A nurse from the Ukraine wants to escape her dreary, scrabbling, poverty-filled existence and find a better life in the West. An unemployed Viennese security guard sees the eastern European country as an excellent opportunity to cash in on an emerging, needy market. Their lives undergo radical changes as they try to find a new life in a strange land as they “Import/Export.”
Moving in unexpected story paths, “Import/Export” begins with us meeting Olga (Ekateryna Rak) and Paul (Paul Hofmann). Her life in poverty-stricken Snicne, Ukraine is hammered home when she is a work at her nursing job in an urban hospital where supplies, medicine and running water are in short, if not nonexistent, supply. She makes the decision to head west and try to turn her life around.
Paul is a ne’er-do-well who owes money to everyone – father, friends, even his mother. Always on the lookout for an easy, quick rich scheme, he and his father buy up junk videogames (like Pong) and head east to make their fortune. Paul, used to the relatively pampered life in the west is in for a shock when he sees the horrendous standard of living in the east.
For each, the life in their new home takes very different directions. For Olga, though relegated to the lowly job as a cleaning lady, is positive and hardworking. For her, life is changing for the better. Paul, on the other hand, left the comfort of the west for the hardship of the east. For Paul, life goes from bad to worse. There is never a moment telegraphed in the story by director Ulrich Seidl and Veronika Franz, keeping me interested and attentive throughout its 2+-hour runtime.
The DVD only has a couple of extras – an interview with director Seidl and one with cinematographers Ed Lachman. Pretty sparse from an extras standpoint but the film, itself, is what you want to see. I give it a B+.
In the Ukraine, single mother Olga (Ekateryna Rak) cannot subsist on the cut wages she receives as a nurse. In Vienna, Pauli (Paul Hofmann) loses his new job as a security guard when he is hazed by his fellow trainees. Desperate, Olga leaves her child with her mother and travels to Vienna, where her friend, Natashka, has a job as a cleaning woman in a hospital while Pauli accompanies his lecherous stepdad to the Ukraine to unload old arcade games for a profit. They have become an "Import/Export."
Cowriter (with Veronika Franz)/director Ulrich Seidl ("Dog Days," "Jesus, You Know") uses Eastern and Western Europe to illustrate the exploitation of the powerless working class, with Eastern Europe notably represented by a woman while the Western story follows a man representing those who would corrupt them.
In Vienna, Pauli receives borderline abusive training (Seidl is careful to note that exploitation happens at all levels), then brings a dog, Caesar, to his girlfriend's apartment. She is terrified of dogs and he cannot convince her what a good creature Caesar is, noting that dogs tend to be more loyal than girlfriends. In the Ukraine, Olga resorts to explicit Internet porn to pad her wages (all customers are from the West, speaking German), but cannot be as blase about her debasement as the friend who gets her in. Olga decides to leave and the wordless goodbye she exchanges with her mother is an astonishing scene. Pauli is not only out of a job (his former trainee group handcuff him, strip him and douse him with beer at his workplace), but being hit up for repayment of loans he cannot pay. When his boorish stepfather insists he accompany him to Ukraine, Pauli has little recourse.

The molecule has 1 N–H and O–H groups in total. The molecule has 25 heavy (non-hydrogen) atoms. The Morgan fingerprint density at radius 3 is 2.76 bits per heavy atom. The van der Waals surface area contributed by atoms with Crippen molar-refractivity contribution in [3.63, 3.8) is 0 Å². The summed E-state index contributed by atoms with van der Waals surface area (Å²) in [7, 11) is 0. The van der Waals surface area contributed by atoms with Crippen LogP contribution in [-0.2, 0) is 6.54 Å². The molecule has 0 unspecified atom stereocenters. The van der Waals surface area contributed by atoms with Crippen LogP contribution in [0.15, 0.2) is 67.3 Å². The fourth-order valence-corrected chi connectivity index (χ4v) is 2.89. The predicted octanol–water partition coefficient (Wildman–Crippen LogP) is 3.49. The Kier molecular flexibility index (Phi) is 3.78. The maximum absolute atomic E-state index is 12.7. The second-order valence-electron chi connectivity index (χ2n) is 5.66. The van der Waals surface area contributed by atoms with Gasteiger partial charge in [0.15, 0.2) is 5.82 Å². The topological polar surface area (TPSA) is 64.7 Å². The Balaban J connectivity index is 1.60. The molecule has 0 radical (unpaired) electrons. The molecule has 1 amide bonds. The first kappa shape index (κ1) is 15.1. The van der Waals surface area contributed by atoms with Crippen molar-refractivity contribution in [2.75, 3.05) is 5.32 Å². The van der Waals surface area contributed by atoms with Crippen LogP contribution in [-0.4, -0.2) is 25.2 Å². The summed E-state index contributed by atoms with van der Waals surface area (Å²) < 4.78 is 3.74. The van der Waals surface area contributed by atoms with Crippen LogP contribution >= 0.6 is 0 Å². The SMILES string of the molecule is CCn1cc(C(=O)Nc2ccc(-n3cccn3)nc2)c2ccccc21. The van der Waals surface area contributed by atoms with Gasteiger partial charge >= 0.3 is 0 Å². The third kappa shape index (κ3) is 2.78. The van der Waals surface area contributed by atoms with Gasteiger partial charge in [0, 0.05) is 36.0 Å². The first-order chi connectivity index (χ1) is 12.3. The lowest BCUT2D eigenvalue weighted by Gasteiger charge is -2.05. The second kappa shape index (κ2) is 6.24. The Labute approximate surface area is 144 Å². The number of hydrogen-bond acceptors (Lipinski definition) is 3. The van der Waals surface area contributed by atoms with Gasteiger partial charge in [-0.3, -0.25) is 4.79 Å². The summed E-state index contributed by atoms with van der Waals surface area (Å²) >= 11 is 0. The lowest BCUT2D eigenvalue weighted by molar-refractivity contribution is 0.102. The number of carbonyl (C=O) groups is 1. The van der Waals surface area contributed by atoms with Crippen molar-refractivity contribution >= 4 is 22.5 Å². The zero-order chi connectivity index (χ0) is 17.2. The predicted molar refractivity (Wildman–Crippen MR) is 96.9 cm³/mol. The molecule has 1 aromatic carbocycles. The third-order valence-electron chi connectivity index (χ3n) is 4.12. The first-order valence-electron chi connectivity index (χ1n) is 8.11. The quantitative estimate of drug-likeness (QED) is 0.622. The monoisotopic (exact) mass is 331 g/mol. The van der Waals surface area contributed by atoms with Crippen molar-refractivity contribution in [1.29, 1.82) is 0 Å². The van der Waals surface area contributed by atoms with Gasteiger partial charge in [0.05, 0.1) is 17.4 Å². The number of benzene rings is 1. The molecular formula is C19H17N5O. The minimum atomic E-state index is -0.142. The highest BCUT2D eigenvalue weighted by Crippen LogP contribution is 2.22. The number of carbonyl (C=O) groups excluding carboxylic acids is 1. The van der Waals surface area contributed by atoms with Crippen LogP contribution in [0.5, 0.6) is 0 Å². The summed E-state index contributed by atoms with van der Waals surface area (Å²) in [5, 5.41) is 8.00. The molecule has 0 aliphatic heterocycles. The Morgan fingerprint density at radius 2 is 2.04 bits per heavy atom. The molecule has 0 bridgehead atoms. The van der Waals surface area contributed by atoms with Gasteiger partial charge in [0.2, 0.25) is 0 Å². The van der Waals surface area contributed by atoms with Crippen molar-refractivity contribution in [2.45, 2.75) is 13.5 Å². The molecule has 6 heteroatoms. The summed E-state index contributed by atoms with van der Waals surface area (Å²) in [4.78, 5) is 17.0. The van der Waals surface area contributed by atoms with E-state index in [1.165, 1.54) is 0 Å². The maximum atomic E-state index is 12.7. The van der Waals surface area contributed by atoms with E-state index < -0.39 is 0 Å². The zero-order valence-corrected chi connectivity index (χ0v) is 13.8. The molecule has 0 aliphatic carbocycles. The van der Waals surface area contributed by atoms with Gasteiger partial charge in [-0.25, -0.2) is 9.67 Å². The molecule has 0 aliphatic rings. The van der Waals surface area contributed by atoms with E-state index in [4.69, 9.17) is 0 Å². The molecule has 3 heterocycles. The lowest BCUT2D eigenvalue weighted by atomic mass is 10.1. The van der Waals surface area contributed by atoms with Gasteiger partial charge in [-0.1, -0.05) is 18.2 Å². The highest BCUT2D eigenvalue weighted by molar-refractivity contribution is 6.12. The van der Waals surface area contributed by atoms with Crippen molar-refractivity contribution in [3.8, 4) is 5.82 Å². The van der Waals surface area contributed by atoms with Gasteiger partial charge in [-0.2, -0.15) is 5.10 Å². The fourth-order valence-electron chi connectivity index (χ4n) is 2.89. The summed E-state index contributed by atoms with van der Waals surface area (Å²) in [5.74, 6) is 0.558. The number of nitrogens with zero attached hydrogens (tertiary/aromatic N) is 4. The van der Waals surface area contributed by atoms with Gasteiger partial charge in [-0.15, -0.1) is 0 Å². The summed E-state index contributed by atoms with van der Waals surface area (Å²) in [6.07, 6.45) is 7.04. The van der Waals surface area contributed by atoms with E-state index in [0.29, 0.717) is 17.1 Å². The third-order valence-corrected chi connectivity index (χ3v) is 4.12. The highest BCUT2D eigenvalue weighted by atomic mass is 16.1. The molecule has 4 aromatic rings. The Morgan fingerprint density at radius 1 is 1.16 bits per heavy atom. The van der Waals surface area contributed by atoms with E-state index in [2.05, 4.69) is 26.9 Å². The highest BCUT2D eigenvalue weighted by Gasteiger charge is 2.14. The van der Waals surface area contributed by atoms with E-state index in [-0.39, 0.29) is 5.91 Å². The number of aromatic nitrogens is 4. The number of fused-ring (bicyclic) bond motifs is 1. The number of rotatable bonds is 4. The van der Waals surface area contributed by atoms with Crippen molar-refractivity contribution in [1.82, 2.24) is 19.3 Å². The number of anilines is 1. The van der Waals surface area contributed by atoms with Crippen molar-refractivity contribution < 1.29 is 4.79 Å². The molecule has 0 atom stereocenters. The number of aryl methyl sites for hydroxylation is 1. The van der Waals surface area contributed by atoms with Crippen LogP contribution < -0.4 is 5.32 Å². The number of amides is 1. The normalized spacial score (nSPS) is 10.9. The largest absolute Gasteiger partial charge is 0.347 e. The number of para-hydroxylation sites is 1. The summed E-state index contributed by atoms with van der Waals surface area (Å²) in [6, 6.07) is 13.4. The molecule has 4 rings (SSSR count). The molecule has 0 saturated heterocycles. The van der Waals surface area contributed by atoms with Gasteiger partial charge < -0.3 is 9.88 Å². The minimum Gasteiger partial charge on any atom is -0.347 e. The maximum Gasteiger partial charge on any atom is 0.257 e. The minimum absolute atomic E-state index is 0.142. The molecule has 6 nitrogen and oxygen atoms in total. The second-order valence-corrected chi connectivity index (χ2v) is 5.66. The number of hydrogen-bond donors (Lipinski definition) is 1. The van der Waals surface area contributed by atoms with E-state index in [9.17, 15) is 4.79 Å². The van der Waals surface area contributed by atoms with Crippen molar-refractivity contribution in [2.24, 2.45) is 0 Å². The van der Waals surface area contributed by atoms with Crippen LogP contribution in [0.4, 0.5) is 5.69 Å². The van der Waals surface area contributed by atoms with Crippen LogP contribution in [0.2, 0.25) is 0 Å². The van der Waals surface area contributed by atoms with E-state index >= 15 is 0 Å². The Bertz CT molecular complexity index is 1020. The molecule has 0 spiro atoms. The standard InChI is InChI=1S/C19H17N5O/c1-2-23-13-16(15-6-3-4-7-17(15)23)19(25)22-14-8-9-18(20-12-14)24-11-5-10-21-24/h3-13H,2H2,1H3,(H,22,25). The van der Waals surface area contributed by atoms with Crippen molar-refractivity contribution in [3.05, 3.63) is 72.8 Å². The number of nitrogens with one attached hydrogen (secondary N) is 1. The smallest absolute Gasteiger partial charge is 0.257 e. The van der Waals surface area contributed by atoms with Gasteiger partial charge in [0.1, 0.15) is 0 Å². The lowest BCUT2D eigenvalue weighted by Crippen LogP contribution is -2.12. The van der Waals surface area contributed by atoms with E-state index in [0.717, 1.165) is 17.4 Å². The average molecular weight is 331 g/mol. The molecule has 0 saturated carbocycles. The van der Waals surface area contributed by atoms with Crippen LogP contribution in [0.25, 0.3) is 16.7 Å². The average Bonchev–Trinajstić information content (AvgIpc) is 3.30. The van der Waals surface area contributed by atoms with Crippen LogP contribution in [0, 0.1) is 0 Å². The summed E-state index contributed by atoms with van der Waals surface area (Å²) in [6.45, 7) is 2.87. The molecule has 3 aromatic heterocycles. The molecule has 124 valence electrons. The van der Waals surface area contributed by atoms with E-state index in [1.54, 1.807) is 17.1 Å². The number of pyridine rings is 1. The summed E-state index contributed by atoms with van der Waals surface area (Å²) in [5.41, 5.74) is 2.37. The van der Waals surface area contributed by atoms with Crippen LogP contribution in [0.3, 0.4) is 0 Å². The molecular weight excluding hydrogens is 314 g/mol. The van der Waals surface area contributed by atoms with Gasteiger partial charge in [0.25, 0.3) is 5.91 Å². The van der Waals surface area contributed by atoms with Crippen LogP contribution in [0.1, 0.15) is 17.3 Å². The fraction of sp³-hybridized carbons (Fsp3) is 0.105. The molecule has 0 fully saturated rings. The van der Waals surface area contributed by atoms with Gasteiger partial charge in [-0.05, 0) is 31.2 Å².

Seidl shifts back and forth between his two protagonists, but his stories do not carry the same weight. Olga's situation is much more sympathetic and downtrodden and yet she maintains her morals - if anything, her kindnesses are more frequently punished than rewarded. She is fired as a housekeeper by a rich woman whose children she attempts to play with and told off by a nurse for comforting a patient in the hospital ward where she subsequently cleans. Her relationship with an older patient, Erich (Erich Finsches, "Dog Days"), is a lesson in the assumptions we routinely make. Pauli rejects typical Western behavior (exemplified by his stepdad who treats a faceless prostitute the way Olga's former clients treated her), but he doesn't exhibit the strength of character that Olga does. Eastern work ethic vs. the softer West. It is clear who Seidl sides with.
Cinematography by Edward Lachman ("Far From Heaven") and Wolfgang Thaler ("Dog Days") tends toward the static in icy Ukraine, watching Olga work from afar, whereas the camera has more 'life' in the West following Pauli's various (mis)adventures. Seidl's film is engrossing and, although frequently tough to watch, in the end quite moving.
The DVD is in the film's original aspect ratio of 1:66:1 and features brief interviews with both Seidl and cinematographer Lachman.
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